Shields sharp, but bats silenced
Rays hitters manage just four hits against Yanks' Wang
NEW YORK -- The game-time temperature was 46 degrees, but Yankee Stadium felt like Ice Station Zebra by the time the first pitch was thrown on Sunday afternoon as the Yankees took a 2-0 win in front of a crowd of 51,279.
James Shields and Chien-Ming Wang started for the Rays and Yankees, respectively, and used their nasty stuff to make the cold even more unbearable for the hitters.
Three scoreless frames passed before Hideki Matsui broke the ice with a two-run homer off Shields in the fourth, giving the Yankees all the runs they would need.
"I thought my rhythm today was where it needed to be," said Shields, who said he felt better than he did when he got the win against the Orioles on Opening Day. "I made one bad pitch -- hung my changeup to Matsui."
Shields showed some emotion on the mound while Matsui rounded the bases.
"I knew today was a day where I needed to shut them down," Shields said. "It was cold. You've got to keep them in the game. Wang pitched great today. I knew I had to keep them in the ballgame. So, obviously, that was the winning decision right there, that pitch, so I'm going to be a little animated because I knew I had to shut them out."
Wang appeared flawless, holding the Rays hitless for 4 1/3 innings.
"He had good stuff," Jason Bartlett said. "I always thought he was just a sinker baller. But he had a little cutter, slider, he mixed it in and out. So he did a good job. ... He had good stuff today, so hats off to him."
Added Shawn Riggans: "Wang is their No. 1 guy over there for a reason. He threw the ball excellent."
Willy Aybar finally ended Wang's spell when he laced a single into right field with one out in the fifth. After an error by Robinson Cano at second on a fielder's choice, the Rays had runners at first and third, but Bartlett could not put down the bunt on what appeared to be a failed suicide-squeeze attempt. Yankees catcher Jorge Posada took the pitch and alertly ran down the third-base line to tag out Aybar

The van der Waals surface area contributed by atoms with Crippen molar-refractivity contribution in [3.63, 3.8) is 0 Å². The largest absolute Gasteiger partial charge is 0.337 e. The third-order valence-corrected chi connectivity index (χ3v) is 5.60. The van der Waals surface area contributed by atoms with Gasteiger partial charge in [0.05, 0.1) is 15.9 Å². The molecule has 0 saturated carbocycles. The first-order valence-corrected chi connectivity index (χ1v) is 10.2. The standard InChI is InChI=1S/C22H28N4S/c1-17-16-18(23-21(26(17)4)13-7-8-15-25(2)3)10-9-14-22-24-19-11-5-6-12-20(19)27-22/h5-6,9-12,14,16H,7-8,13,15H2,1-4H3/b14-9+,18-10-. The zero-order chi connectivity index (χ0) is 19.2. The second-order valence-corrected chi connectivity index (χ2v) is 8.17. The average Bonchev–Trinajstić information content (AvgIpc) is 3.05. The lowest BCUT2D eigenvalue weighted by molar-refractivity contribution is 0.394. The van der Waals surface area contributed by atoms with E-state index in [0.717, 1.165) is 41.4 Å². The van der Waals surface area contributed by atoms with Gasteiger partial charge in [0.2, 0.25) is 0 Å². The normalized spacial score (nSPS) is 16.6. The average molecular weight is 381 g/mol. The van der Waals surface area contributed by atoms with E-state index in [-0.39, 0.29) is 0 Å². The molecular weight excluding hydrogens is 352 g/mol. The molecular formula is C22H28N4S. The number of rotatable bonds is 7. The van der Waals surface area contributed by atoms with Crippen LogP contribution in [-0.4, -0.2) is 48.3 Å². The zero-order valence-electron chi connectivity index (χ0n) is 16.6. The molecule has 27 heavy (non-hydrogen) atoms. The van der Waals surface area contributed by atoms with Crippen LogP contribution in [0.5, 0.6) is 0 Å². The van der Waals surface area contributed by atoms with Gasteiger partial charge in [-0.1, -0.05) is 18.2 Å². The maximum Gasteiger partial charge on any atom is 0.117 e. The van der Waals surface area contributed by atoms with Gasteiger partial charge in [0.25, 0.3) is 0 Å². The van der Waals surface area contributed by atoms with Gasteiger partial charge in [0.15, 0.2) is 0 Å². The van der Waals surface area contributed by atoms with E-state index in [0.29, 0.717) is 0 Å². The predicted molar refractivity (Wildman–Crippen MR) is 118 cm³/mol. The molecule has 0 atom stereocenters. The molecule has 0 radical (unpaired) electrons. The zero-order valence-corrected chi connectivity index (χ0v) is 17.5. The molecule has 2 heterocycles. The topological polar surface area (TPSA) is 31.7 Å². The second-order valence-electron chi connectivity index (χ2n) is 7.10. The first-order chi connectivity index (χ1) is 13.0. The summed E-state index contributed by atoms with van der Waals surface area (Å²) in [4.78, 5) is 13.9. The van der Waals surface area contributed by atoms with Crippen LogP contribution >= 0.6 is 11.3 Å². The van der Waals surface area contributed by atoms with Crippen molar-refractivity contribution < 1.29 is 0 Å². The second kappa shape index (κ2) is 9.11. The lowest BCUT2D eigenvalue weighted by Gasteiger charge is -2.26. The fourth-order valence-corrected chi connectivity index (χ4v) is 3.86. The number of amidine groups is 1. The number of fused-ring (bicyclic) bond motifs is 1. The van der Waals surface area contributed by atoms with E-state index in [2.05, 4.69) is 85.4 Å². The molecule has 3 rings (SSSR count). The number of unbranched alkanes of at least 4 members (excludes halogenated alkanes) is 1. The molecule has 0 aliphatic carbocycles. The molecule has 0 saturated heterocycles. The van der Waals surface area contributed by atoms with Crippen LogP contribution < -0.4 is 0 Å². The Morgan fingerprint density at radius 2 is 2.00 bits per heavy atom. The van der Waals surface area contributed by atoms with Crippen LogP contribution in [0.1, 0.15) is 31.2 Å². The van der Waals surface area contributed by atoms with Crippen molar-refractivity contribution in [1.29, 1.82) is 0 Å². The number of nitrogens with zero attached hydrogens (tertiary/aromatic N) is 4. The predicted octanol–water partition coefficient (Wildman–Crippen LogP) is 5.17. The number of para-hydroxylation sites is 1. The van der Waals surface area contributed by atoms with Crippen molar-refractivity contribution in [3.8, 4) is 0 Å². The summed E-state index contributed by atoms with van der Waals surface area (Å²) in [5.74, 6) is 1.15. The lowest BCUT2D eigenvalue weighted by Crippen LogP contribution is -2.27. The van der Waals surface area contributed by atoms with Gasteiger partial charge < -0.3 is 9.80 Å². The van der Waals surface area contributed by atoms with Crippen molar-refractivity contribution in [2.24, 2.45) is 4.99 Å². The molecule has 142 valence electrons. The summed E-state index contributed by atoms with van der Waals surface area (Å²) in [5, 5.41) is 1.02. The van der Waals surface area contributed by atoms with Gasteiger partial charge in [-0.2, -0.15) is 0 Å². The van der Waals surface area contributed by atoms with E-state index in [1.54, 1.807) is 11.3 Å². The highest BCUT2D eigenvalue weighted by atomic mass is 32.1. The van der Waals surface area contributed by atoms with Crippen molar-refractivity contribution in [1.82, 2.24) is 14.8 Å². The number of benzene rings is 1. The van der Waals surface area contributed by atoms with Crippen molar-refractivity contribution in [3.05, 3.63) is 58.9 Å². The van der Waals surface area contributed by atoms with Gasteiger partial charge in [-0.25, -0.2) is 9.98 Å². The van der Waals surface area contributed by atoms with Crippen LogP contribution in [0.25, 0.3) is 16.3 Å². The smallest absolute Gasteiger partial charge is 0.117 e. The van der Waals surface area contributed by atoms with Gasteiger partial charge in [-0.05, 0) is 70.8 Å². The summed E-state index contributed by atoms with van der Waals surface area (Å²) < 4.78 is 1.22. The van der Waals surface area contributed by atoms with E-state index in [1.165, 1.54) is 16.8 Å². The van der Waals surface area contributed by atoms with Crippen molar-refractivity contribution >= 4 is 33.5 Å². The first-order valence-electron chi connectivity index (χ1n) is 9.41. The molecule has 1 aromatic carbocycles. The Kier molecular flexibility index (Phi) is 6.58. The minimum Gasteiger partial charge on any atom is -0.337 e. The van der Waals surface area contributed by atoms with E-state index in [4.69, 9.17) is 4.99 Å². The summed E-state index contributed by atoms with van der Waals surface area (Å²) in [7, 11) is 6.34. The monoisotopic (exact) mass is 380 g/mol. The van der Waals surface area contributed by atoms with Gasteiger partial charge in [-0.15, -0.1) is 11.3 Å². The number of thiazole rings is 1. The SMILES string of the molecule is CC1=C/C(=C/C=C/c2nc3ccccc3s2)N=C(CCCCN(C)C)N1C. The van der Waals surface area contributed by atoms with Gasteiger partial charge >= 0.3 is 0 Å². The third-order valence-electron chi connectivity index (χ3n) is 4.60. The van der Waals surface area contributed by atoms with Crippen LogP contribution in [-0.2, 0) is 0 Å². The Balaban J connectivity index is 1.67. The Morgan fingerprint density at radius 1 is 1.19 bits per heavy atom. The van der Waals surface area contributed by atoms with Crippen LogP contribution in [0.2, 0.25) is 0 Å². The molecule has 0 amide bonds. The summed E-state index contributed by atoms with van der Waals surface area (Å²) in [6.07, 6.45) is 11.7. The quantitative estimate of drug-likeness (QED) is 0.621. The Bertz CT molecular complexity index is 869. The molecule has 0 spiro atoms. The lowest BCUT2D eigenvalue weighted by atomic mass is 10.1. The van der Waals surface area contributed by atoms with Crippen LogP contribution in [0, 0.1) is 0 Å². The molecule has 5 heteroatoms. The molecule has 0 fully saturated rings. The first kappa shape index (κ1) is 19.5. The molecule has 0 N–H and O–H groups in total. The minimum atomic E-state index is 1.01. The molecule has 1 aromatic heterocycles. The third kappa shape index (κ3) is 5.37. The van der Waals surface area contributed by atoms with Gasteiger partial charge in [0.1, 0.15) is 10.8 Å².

"It was a safety squeeze, I was supposed to get it down, and he was supposed to read it," Bartlett said. "But I bunted through it, and neither one of us did our jobs."
Wang finished snuffing the threat by striking out Bartlett for the third out.
The Rays mounted one last threat in the seventh when Cliff Floyd and Eric Hinske each singled to start the inning, putting runners at first and third and chasing Wang. But Tampa Bay didn't find the going any easier after Wang left.
Joba Chamberlain entered the game and immediately struck out Aybar. Riggans then stepped into the batter's box and swung late at the first fastball delivered by the hard-throwing right-hander.
"The first one caught me a little off-guard, 101 mph," Riggans said. "You don't see that every day. He's got a great arm. He's got electric stuff. He threw a real good slider to Willy the at-bat before me. I had that in the back of my mind."
Riggans kept his cool and managed to catch up to a fastball later in the at-bat, lashing a line drive to the opposite field, but Cano speared the ball then whipped a quick throw over to first to double off Hinske and end the threat.
"It was great," Chamberlain said. "[Riggans] put a good swing on it. He didn't get all of it, and Robbie took a couple of great steps. He knew where the bag was at and he turned and threw it, and Wilson [Betemit] made a great play."
Chamberlain retired the side in order in the eighth before Mariano Rivera struck out two of the three hitters he faced in the ninth to preserve the victory and earn his third save of the season.
Bill Chastain is a reporter for MLB.com. This story was not subject to the approval of Major League Baseball or its clubs.